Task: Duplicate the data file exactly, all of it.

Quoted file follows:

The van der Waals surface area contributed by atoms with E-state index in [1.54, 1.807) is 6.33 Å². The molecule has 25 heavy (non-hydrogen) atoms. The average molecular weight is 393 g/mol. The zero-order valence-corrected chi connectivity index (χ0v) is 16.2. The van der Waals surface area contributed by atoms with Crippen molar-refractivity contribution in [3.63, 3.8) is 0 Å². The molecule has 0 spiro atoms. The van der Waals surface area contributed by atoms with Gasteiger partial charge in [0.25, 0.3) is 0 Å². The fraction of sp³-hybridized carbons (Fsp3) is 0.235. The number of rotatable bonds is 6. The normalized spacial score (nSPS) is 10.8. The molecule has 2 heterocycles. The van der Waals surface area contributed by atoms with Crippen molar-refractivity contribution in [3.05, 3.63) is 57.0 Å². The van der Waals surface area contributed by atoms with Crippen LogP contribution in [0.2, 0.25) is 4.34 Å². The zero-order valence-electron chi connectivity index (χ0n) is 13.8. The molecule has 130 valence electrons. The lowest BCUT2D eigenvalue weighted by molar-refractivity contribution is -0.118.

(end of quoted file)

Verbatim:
The van der Waals surface area contributed by atoms with E-state index in [1.54, 1.807) is 6.33 Å². The molecule has 25 heavy (non-hydrogen) atoms. The average molecular weight is 393 g/mol. The zero-order valence-corrected chi connectivity index (χ0v) is 16.2. The van der Waals surface area contributed by atoms with Crippen molar-refractivity contribution in [3.63, 3.8) is 0 Å². The molecule has 0 spiro atoms. The van der Waals surface area contributed by atoms with Gasteiger partial charge in [0.25, 0.3) is 0 Å². The fraction of sp³-hybridized carbons (Fsp3) is 0.235. The number of rotatable bonds is 6. The normalized spacial score (nSPS) is 10.8. The molecule has 2 heterocycles. The van der Waals surface area contributed by atoms with Crippen molar-refractivity contribution in [3.05, 3.63) is 57.0 Å². The van der Waals surface area contributed by atoms with Crippen LogP contribution in [0.2, 0.25) is 4.34 Å². The zero-order valence-electron chi connectivity index (χ0n) is 13.8. The molecule has 130 valence electrons. The lowest BCUT2D eigenvalue weighted by molar-refractivity contribution is -0.118.